Alternative splicing is the phenomenon in which exons from a molecule of pre-mRNA can be assembled in different ways to yield a final mRNA molecule for translation. As a result, the proteins translated from differently spliced pre-mRNA may take a number of similar structures, called isoforms.
Alternative splicing serves an important evolutionary purpose because it may equip the same gene with more than one practical function, allowing much more information to be expressed on the genome; in fact, about 95% of human genes are commonly spliced in more than one way, as 30,000 human genes wind up producing 100,000 differently transcribed strands of mRNA.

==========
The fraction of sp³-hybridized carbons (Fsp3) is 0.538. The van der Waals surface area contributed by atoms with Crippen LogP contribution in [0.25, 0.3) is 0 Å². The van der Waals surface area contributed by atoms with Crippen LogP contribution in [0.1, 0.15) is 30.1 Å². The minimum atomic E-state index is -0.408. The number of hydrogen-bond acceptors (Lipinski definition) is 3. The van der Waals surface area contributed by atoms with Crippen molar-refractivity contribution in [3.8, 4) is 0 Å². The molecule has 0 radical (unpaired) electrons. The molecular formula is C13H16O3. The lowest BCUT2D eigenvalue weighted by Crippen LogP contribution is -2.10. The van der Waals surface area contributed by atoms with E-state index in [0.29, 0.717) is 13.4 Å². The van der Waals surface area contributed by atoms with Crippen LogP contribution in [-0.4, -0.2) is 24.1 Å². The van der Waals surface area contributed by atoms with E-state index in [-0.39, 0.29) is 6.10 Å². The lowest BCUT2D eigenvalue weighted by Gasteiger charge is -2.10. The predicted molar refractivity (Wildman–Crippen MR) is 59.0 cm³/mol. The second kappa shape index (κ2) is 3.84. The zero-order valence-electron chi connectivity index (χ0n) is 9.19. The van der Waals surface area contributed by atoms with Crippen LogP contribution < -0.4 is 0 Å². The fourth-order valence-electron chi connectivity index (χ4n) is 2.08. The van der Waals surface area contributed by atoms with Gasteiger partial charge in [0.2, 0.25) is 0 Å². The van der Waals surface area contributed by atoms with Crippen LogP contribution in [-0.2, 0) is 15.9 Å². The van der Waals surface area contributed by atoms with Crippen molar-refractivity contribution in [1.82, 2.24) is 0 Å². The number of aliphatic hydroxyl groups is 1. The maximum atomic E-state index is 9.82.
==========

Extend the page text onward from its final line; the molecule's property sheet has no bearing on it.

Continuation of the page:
The most common form of alternative splicing is exon skipping (depicted in the figure below), in which each exon may or may not be selected for assembly into mRNA.
Errors in alternative splicing have a mutational effect and can lead to a variety of genetic disorders.